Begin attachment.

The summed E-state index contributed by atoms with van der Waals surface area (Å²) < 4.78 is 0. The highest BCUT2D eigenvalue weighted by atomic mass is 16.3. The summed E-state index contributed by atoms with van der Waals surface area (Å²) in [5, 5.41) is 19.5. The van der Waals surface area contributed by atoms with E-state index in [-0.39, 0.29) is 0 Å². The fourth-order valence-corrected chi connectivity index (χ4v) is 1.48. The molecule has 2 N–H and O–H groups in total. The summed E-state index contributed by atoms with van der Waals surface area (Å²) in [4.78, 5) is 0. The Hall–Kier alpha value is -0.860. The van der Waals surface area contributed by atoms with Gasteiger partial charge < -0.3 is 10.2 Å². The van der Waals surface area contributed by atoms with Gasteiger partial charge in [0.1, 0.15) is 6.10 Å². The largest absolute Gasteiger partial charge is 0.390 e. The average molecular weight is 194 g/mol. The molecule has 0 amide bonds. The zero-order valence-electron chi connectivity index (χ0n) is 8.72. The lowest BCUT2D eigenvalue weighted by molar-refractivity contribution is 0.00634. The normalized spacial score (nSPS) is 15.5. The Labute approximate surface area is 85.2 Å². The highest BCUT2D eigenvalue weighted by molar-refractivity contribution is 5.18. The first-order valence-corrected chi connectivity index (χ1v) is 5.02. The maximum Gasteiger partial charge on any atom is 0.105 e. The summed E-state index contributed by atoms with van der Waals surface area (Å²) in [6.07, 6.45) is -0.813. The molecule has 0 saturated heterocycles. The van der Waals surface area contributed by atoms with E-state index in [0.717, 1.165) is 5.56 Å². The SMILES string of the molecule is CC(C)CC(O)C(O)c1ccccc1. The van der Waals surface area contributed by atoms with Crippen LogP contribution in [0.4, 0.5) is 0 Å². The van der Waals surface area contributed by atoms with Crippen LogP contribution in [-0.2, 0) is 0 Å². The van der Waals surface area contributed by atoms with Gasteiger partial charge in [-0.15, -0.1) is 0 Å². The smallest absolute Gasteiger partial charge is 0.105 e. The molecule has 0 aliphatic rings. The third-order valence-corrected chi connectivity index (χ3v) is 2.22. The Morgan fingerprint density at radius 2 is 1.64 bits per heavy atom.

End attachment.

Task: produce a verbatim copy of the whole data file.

The summed E-state index contributed by atoms with van der Waals surface area (Å²) < 4.78 is 0. The highest BCUT2D eigenvalue weighted by atomic mass is 16.3. The summed E-state index contributed by atoms with van der Waals surface area (Å²) in [5, 5.41) is 19.5. The van der Waals surface area contributed by atoms with E-state index in [-0.39, 0.29) is 0 Å². The fourth-order valence-corrected chi connectivity index (χ4v) is 1.48. The molecule has 2 N–H and O–H groups in total. The summed E-state index contributed by atoms with van der Waals surface area (Å²) in [4.78, 5) is 0. The Hall–Kier alpha value is -0.860. The van der Waals surface area contributed by atoms with Gasteiger partial charge < -0.3 is 10.2 Å². The van der Waals surface area contributed by atoms with Gasteiger partial charge in [0.1, 0.15) is 6.10 Å². The largest absolute Gasteiger partial charge is 0.390 e. The average molecular weight is 194 g/mol. The molecule has 0 amide bonds. The zero-order valence-electron chi connectivity index (χ0n) is 8.72. The lowest BCUT2D eigenvalue weighted by molar-refractivity contribution is 0.00634. The normalized spacial score (nSPS) is 15.5. The Labute approximate surface area is 85.2 Å². The highest BCUT2D eigenvalue weighted by molar-refractivity contribution is 5.18. The first-order valence-corrected chi connectivity index (χ1v) is 5.02. The maximum Gasteiger partial charge on any atom is 0.105 e. The summed E-state index contributed by atoms with van der Waals surface area (Å²) in [6.07, 6.45) is -0.813. The molecule has 0 saturated heterocycles. The van der Waals surface area contributed by atoms with E-state index in [0.717, 1.165) is 5.56 Å². The SMILES string of the molecule is CC(C)CC(O)C(O)c1ccccc1. The van der Waals surface area contributed by atoms with Crippen LogP contribution in [0.4, 0.5) is 0 Å². The van der Waals surface area contributed by atoms with Crippen LogP contribution in [-0.2, 0) is 0 Å². The van der Waals surface area contributed by atoms with Gasteiger partial charge in [-0.15, -0.1) is 0 Å². The smallest absolute Gasteiger partial charge is 0.105 e. The molecule has 0 aliphatic rings. The third-order valence-corrected chi connectivity index (χ3v) is 2.22. The Morgan fingerprint density at radius 2 is 1.64 bits per heavy atom.